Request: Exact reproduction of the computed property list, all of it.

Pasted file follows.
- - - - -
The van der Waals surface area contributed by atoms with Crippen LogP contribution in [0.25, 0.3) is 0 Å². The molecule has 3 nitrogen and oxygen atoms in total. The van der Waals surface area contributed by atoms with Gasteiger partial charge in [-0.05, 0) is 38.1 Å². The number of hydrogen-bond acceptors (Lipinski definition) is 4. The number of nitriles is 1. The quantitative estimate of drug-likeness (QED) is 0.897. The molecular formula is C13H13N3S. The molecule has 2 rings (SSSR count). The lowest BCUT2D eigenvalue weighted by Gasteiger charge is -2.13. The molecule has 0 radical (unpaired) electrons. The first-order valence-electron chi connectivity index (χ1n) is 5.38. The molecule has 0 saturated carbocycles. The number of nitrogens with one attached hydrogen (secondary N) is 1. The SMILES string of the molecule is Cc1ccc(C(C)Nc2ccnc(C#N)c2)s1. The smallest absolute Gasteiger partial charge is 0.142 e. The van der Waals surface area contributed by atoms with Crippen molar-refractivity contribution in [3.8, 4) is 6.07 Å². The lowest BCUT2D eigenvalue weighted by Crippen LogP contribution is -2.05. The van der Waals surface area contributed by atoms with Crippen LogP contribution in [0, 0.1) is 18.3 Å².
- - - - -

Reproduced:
The van der Waals surface area contributed by atoms with Crippen LogP contribution in [0.25, 0.3) is 0 Å². The molecule has 3 nitrogen and oxygen atoms in total. The van der Waals surface area contributed by atoms with Gasteiger partial charge in [-0.05, 0) is 38.1 Å². The number of hydrogen-bond acceptors (Lipinski definition) is 4. The number of nitriles is 1. The quantitative estimate of drug-likeness (QED) is 0.897. The molecular formula is C13H13N3S. The molecule has 2 rings (SSSR count). The lowest BCUT2D eigenvalue weighted by Gasteiger charge is -2.13. The molecule has 0 radical (unpaired) electrons. The first-order valence-electron chi connectivity index (χ1n) is 5.38. The molecule has 0 saturated carbocycles. The number of nitrogens with one attached hydrogen (secondary N) is 1. The SMILES string of the molecule is Cc1ccc(C(C)Nc2ccnc(C#N)c2)s1. The smallest absolute Gasteiger partial charge is 0.142 e. The van der Waals surface area contributed by atoms with Crippen molar-refractivity contribution in [3.8, 4) is 6.07 Å². The lowest BCUT2D eigenvalue weighted by Crippen LogP contribution is -2.05. The van der Waals surface area contributed by atoms with Crippen LogP contribution in [0, 0.1) is 18.3 Å².